US President Donald Trump was expected to announce further troop withdrawals Wednesday from Afghanistan and from Iraq, where several thousand US troops hunting down jihadist sleeper cells have faced increasing attacks blamed on pro-Iran factions.
The deadly bomb and rocket attacks have put additional pressure on Iraqi Prime Minister Mustafa al-Kadhemi, who has pledged to rein in rogue groups pledged to fight the US military presence.
Kadhemi travelled to Washington last month for strategic talks, including on the future of the US-led coalition deployed in Iraq since 2014 to fight the Islamic State group.
At the time, Trump told Kadhemi US forces would leave Iraq but gave no timetable or cap for troop levels.
A senior US official told reporters the president would make an announcement Wednesday but offered no details. There was no immediate response from the US-led coalition to a request for comment from AFP.
The US has already been steadily downsizing its troop levels in Iraq in recent months as Iraqis take over combat and training roles.
"These withdrawals are part of the agreed transition of the US-led coalition's role in Iraq," an Iraqi official told AFP.
US and other coalition troops stayed on after IS's defeat in 2017 to support Iraqi forces with air strikes, drone surveillance and training to prevent a jihadist resurgence.
- Shrinking presence -
By late 2018, there were an estimated 5,200 American troops still stationed in Iraq, making up the bulk of the 7,500 coalition forces there, according to US officials.
Over the past year, dozens of rocket attacks have targeted those forces, the US embassy and logistics convoys heading to Iraqi bases, killing at least six military personnel -- three Americans, one Briton and two Iraqis.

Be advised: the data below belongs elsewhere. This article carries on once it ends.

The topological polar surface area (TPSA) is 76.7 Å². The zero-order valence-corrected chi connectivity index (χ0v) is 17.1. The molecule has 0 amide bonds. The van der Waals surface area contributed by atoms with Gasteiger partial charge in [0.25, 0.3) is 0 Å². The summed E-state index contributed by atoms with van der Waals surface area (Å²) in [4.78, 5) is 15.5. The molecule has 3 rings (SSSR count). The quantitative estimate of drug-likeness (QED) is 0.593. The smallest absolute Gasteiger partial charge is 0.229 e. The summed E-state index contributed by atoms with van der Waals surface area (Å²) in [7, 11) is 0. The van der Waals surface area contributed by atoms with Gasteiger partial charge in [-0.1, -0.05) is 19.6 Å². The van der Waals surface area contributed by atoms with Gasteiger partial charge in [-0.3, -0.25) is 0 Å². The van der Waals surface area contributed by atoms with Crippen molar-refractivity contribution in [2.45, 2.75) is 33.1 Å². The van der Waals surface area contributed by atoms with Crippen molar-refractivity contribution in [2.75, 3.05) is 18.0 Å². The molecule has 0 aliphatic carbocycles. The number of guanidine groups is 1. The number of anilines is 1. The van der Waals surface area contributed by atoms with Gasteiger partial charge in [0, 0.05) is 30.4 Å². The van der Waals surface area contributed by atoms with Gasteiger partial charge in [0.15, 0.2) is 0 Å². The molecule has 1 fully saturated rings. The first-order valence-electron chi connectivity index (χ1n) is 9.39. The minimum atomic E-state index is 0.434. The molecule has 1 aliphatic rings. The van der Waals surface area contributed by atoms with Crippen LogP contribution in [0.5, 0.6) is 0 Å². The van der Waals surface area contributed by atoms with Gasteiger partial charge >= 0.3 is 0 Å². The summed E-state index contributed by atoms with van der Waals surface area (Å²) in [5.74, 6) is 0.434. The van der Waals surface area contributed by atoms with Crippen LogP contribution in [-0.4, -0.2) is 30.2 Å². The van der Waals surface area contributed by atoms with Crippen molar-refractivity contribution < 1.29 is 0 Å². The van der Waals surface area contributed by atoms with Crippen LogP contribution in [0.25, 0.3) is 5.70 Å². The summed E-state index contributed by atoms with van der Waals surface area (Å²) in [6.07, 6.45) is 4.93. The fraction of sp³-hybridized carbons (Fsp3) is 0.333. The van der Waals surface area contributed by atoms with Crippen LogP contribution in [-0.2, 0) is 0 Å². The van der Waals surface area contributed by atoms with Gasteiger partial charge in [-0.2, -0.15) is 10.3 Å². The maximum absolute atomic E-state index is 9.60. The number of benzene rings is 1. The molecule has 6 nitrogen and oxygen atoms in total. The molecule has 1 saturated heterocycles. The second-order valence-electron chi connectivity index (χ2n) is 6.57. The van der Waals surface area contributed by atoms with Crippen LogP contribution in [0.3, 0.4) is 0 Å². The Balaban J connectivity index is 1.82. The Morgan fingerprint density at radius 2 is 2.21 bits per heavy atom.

US officials have blamed the violence on hardline factions close to Tehran, which as Washington's longtime foe has repeatedly demanded US troops leave the Middle East.
Tensions skyrocketed when a US drone strike killed Iranian general Qasem Soleimani in Baghdad in January, prompting Tehran to mount a retaliatory missile strike against US troops in western Iraq.
Iraq's parliament voted to oust all foreign troops still left in Iraq, although Kadhemi's government -- seen as friendly to the US -- has delayed implementation.
Instead, the coalition has been quietly drawing down troops on its own since March, consolidating its presence from a dozen bases across the country to just three.
Some troops were redeployed to the main bases in Baghdad, Arbil in the north and Ain al-Asad in the west, but most were transferred outside of Iraq, US officials told AFP.
They said the downsizing was long-planned as IS had been defeated, but admitted the withdrawal timeline was accelerated in response to rocket attacks and the fear Covid-19 could spread among military partners.
France has already withdrawn its troops and Britain has significantly downsized to just 100 personnel in recent months.
British, French and US special forces will remain in undisclosed locations around the country, diplomatic sources said.
Late Tuesday, a bomb targeted a supply convoy heading to an Iraqi base where US troops are deployed, killing one member of the Iraqi security forces.
- 'Political' concerns -
Trump has sent mixed signals on troop levels in Iraq.
While he has vowed to bring troops home "quickly," he also refused to include the word "withdrawal" in a joint statement following Kadhemi's visit to the US, preferring the vaguer "redeployment," a top Iraqi official told AFP.
And even as coalition officials insist their mission is exclusively focused on IS remnants, Trump has told troops in Iraq they are partly there to "watch over Iran."
Finally, Iraqi officials have worried Trump's decision-making could be linked to domestic concerns, two months ahead of a US presidential election.
"This seems tied more to Trump's political calendar and the increasing threats to our troops sparked by his own ill-conceived policies," wrote Brett McGurk, the former US special envoy to the coalition, on Wednesday.
The US president is also set to announce further withdrawals from Afghanistan in the coming days, the senior administration official said.
Washington currently has 8,600 soldiers deployed in accordance with a bilateral agreement signed in February between Washington and the Taliban.
The Pentagon said in August that its goal was to get down to fewer than 5,000 troops as inter-Afghan peace talks progress.
Trump previously mentioned in an interview with Axios that the White House aimed to reach 4,000 to 5,000 troops in Afghanistan before the US election on November 3.
Under the US-Taliban deal, all foreign troops must leave the country by the spring of 2021, in exchange for security commitments from the militants.